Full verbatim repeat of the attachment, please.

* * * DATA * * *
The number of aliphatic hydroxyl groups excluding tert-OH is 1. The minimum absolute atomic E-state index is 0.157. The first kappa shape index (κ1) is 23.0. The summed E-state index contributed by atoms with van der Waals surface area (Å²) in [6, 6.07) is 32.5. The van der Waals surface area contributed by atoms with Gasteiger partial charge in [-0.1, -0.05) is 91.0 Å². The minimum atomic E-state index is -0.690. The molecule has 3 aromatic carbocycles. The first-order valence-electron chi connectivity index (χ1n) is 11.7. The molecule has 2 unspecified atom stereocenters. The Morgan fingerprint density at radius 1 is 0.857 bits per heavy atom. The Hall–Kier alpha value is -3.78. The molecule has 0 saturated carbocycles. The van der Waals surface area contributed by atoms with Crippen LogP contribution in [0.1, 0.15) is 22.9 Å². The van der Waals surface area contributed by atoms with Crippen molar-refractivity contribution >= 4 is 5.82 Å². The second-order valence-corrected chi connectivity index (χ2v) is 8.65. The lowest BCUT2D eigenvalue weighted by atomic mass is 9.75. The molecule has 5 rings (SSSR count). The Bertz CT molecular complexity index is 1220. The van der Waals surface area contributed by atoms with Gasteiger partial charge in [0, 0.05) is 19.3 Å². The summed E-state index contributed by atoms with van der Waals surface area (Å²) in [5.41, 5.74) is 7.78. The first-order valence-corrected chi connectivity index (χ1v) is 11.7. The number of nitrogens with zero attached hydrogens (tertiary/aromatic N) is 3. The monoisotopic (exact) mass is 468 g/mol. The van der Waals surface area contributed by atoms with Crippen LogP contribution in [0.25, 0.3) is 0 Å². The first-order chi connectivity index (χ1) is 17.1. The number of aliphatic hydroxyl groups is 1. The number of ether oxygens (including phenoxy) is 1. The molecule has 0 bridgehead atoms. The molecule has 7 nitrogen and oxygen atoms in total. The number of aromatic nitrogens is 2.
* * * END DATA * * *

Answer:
The number of aliphatic hydroxyl groups excluding tert-OH is 1. The minimum absolute atomic E-state index is 0.157. The first kappa shape index (κ1) is 23.0. The summed E-state index contributed by atoms with van der Waals surface area (Å²) in [6, 6.07) is 32.5. The van der Waals surface area contributed by atoms with Gasteiger partial charge in [-0.1, -0.05) is 91.0 Å². The minimum atomic E-state index is -0.690. The molecule has 3 aromatic carbocycles. The first-order valence-electron chi connectivity index (χ1n) is 11.7. The molecule has 2 unspecified atom stereocenters. The Morgan fingerprint density at radius 1 is 0.857 bits per heavy atom. The Hall–Kier alpha value is -3.78. The molecule has 0 saturated carbocycles. The van der Waals surface area contributed by atoms with Crippen LogP contribution in [0.1, 0.15) is 22.9 Å². The van der Waals surface area contributed by atoms with Crippen molar-refractivity contribution >= 4 is 5.82 Å². The second-order valence-corrected chi connectivity index (χ2v) is 8.65. The lowest BCUT2D eigenvalue weighted by atomic mass is 9.75. The molecule has 5 rings (SSSR count). The Bertz CT molecular complexity index is 1220. The van der Waals surface area contributed by atoms with Gasteiger partial charge in [0, 0.05) is 19.3 Å². The summed E-state index contributed by atoms with van der Waals surface area (Å²) in [5.41, 5.74) is 7.78. The first-order valence-corrected chi connectivity index (χ1v) is 11.7. The number of nitrogens with zero attached hydrogens (tertiary/aromatic N) is 3. The monoisotopic (exact) mass is 468 g/mol. The van der Waals surface area contributed by atoms with Crippen LogP contribution in [0.25, 0.3) is 0 Å². The first-order chi connectivity index (χ1) is 17.1. The number of aliphatic hydroxyl groups is 1. The number of ether oxygens (including phenoxy) is 1. The molecule has 0 bridgehead atoms. The molecule has 7 nitrogen and oxygen atoms in total. The number of aromatic nitrogens is 2.